intergrowth

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in·ter·growth

 (ĭn′tər-grōth′)
n.
1. The growing of one thing with or into another.
2. Mineralogy The growing together of crystals from two or more minerals.

intergrowth

(ˈɪntəˌɡrəʊθ)
n
the process or act of growing among each other

in•ter•growth

(ˈɪn tərˌgroʊθ)

n.
growth or growing together, as of one thing with or into another.
[1835–45]
References in periodicals archive ?
Type 1 are passive inclusions and type 2 are cylindrical quartz intergrowths that are coprecipitated with the porphyroblast (Fig.
Some of the clay samples present intergrowths with opaque minerals; these samples are appreciable crystalline forms of K-Feld, quartz, and plagioclase with iron oxides development on their cleavage, as shown in Figure 3(a).
In addition, the hydration and hardening mechanisms of cement is based on CSH density combined with the addition of water and crystallization of ettringite and calcium hydroxide intergrowths which form pores in hardening cement paste [14, 15].
Most of the rocks are characterized by abundant granophyric intergrowths (Fig.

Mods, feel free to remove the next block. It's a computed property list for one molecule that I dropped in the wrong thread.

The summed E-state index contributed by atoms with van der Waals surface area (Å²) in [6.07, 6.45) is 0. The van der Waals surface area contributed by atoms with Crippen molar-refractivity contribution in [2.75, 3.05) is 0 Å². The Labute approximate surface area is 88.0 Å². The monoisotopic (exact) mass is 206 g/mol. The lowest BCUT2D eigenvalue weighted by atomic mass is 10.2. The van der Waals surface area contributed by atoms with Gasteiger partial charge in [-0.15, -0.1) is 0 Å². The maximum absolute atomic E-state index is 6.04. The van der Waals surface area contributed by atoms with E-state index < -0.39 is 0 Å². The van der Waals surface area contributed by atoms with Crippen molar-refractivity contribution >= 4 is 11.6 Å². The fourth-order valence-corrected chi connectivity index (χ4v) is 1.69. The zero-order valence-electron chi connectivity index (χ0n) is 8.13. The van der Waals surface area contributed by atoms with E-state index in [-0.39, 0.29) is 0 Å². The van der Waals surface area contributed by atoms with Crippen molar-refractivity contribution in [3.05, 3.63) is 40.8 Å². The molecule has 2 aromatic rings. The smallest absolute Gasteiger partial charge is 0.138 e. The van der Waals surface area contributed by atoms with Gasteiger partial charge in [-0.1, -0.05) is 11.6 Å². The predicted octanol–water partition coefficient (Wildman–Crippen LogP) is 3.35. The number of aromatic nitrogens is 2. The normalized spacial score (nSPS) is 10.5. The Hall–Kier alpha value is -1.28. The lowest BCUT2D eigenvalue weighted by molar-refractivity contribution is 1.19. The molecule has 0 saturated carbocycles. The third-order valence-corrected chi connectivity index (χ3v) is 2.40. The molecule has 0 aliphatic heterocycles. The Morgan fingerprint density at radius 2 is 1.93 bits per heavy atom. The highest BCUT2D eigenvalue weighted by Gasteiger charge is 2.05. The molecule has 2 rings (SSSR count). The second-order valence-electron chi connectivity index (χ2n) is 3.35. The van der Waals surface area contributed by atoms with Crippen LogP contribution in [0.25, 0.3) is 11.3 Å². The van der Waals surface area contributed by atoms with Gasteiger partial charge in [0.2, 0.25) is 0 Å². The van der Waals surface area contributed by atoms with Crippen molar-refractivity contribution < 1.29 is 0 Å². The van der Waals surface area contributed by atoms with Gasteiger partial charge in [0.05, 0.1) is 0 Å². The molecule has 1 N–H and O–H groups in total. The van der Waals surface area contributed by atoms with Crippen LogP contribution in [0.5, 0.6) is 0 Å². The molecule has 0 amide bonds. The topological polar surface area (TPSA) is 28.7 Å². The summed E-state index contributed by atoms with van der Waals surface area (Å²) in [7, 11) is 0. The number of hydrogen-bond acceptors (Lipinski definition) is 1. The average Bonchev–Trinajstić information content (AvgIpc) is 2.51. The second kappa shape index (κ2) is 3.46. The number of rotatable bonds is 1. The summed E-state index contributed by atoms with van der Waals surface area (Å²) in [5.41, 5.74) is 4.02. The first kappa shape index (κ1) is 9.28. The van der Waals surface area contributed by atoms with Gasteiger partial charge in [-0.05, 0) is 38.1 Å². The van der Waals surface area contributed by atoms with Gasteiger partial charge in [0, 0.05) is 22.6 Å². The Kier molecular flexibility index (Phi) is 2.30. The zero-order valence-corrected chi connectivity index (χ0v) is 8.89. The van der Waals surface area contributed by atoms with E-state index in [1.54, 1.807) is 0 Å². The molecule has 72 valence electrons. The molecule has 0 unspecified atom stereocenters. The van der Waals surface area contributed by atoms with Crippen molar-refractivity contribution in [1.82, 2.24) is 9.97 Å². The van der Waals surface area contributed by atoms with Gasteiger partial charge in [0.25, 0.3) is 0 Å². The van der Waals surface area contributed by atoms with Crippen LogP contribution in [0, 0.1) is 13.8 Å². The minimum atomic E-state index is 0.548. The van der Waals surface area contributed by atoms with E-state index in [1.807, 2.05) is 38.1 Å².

Gold mainly appears as isolated grains but also sparsely occurs in the form of intergrowths with quartz (Fig.
These include widening of a fracture filling where a fracture crosses a chemically reactive rock (Figure 5(a)), irregular or vermicular intergrowths of hematite and calcite-dolomite (Figure 5(b)), remnant islands of nonreplaced host rock, rims of one mineral penetrating another along its crystallographic directions (Figure 5(c)), nonmatching walls or borders of a fracture, and cusp and caries textures (Figure 5(d)) 49].
Layered perovskite-like oxides are compounds which consist of intergrowths of perovskite and other structures, and they are formed by two-dimensional nanosized perovskite slabs interleaved with cations or cationic structural units.
Although the final aim of this research is working with real mineral particles, first attempts of texture characterization have been carried out on a series of textures in synthetic biphasic particles that represent the intergrowths described by Gaudin (1939) in a simple way (Fig.
Galena formed irregular intergrowths with sphalerite and was abundant in a few thin layers in zinc and copper-zinc ore (Payne et al.